GIMLi Basics#

This is the first tutorial where we demonstrate the general use of GIMLi in Python, i.e., pyGIMLi.

The modelling as well as the inversion part of GIMLi often requires a spatial discretization for the domain of interest, the so called GIMLI::Mesh. This tutorial shows some basic aspects of handling a mesh.

First, the library needs to be imported. To avoid name clashes with other libraries we suggest to import pygimli and alias it to the simple abbreviation pg: CR

import pygimli as pg

Every part of the c++ namespace GIMLI is bound to python and can be used with the leading pg.

For instance get the current version for GIMLi with:

1.3.1+2.g7599abf9

Now that we know the name space GIMLI, we can create a first mesh. A mesh is represented by a collection of nodes, cells and boundaries, i.e., geometrical entities.

Note

A regularly spaced mesh consisting of rectangles or hexahedrons is usually called a grid. However, a grid is just a special variant of a mesh so GIMLi treats it the same. The only difference is how they are created.

GIMLi provides a collection of tools for mesh import, export and generation. A simple grid generation is built-in but we also provide wrappers for unstructured mesh generations, e.g., Triangle, Tetgen and Gmsh. To create a 2d grid you need to give two arrays/lists of sample points in x and y direction, in that order, or just numbers.

grid = pg.createGrid(x=[-1.0, 0.0, 1.0, 4.0], y=[-1.0, 0.0, 1.0, 4.0])

The returned object grid is an instance of GIMLI::Mesh and provides various methods for modification and io-operations. General information about the grid can be printed using the simple print() function.

print(grid)
Mesh: Nodes: 16 Cells: 9 Boundaries: 24

Or you can access them manually using different methods:

print('Mesh: Nodes:', grid.nodeCount(),
      'Cells:', grid.cellCount(),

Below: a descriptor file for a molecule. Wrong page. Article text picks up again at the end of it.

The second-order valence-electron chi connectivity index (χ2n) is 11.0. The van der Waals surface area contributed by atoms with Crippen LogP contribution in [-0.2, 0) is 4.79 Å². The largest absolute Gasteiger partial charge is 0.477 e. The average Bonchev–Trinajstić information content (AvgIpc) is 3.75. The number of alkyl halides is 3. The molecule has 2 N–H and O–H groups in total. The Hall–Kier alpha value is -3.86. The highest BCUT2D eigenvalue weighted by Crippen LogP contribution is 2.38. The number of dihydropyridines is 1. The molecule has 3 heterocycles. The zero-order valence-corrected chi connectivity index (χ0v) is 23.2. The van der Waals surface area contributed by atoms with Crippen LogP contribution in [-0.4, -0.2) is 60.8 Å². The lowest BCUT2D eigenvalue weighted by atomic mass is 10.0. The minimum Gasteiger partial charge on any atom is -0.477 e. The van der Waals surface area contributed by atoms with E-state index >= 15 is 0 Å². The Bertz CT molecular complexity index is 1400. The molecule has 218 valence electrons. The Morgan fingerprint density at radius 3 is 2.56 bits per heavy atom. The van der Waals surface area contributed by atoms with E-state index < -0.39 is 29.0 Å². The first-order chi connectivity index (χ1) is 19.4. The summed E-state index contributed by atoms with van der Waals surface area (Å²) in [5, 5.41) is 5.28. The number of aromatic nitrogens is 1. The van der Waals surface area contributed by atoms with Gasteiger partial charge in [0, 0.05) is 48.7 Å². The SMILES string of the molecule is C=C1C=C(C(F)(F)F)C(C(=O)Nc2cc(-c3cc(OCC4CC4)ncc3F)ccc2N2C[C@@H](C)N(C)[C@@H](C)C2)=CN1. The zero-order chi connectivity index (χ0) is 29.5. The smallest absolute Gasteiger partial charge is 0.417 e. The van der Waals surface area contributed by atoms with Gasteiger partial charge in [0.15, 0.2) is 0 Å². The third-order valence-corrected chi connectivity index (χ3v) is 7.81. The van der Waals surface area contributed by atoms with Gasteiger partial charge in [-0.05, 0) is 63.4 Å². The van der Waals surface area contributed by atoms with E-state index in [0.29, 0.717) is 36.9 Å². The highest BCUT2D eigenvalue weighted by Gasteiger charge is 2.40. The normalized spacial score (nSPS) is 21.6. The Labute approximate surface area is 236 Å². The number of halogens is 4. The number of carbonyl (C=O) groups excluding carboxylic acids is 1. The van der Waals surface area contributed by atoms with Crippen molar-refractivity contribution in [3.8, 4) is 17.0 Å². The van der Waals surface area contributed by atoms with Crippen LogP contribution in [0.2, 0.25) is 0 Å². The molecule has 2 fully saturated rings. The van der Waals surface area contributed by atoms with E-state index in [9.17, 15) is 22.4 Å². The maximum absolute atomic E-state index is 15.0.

'Boundaries:', grid.boundaryCount())
Mesh: Nodes: 16 Cells: 9 Boundaries: 24

You can iterate through all cells of the general type GIMLI::Cell that also provides a lot of methods. Here we list the number of nodes and the node ids per cell:

for cell in grid.cells():
    print("Cell", cell.id(), "has", cell.nodeCount(),
          "nodes. Node IDs:", [n.id() for n in cell.nodes()])

print(type(grid.cell(0)))
Cell 0 has 4 nodes. Node IDs: [0, 1, 5, 4]
Cell 1 has 4 nodes. Node IDs: [1, 2, 6, 5]
Cell 2 has 4 nodes. Node IDs: [2, 3, 7, 6]
Cell 3 has 4 nodes. Node IDs: [4, 5, 9, 8]
Cell 4 has 4 nodes. Node IDs: [5, 6, 10, 9]
Cell 5 has 4 nodes. Node IDs: [6, 7, 11, 10]
Cell 6 has 4 nodes. Node IDs: [8, 9, 13, 12]
Cell 7 has 4 nodes. Node IDs: [9, 10, 14, 13]
Cell 8 has 4 nodes. Node IDs: [10, 11, 15, 14]
<class 'pygimli.core._pygimli_.Quadrangle'>

To generate the input arrays x and y, you can use the built-in GIMLI::Vector (pre-defined with values that are type double as pg.Vector), standard python lists or numpy arrays, which are widely compatible with GIMLi vectors.

import numpy as np

grid = pg.createGrid(x=np.linspace(-1.0, 1.0, 10),
                     y=1.0 - np.logspace(np.log10(1.0), np.log10(2.0), 10))

We can find that this new grid contains

print(grid.cellCount())
81

rectangles of type GIMLI::Quadrangle derived from the base type GIMLI::Cell, edges of type GIMLI::Edge, which are boundaries of the general type GIMLI::Boundary.

print(grid.boundaryCount())
180

The mesh can be saved and loaded in our binary mesh format .bms. Or exported into .vtk format for 2D or 3D visualization using Paraview.

However, we recommend visualizing 2-dimensional content using python scripts that provide better exports to graphics files (e.g., png, pdf, svg). In pygimli we provide some basic post-processing routines using the matplotlib visualization framework. The main visualization call is pygimli.viewer.show which is sufficient for most meshes, fields, models and streamline views.

pg.viewer.show(grid)
pg.wait()
plot 1 gimli basics

For more control you can also use the appropriate draw methods pygimli.viewer.mpl.drawMesh.

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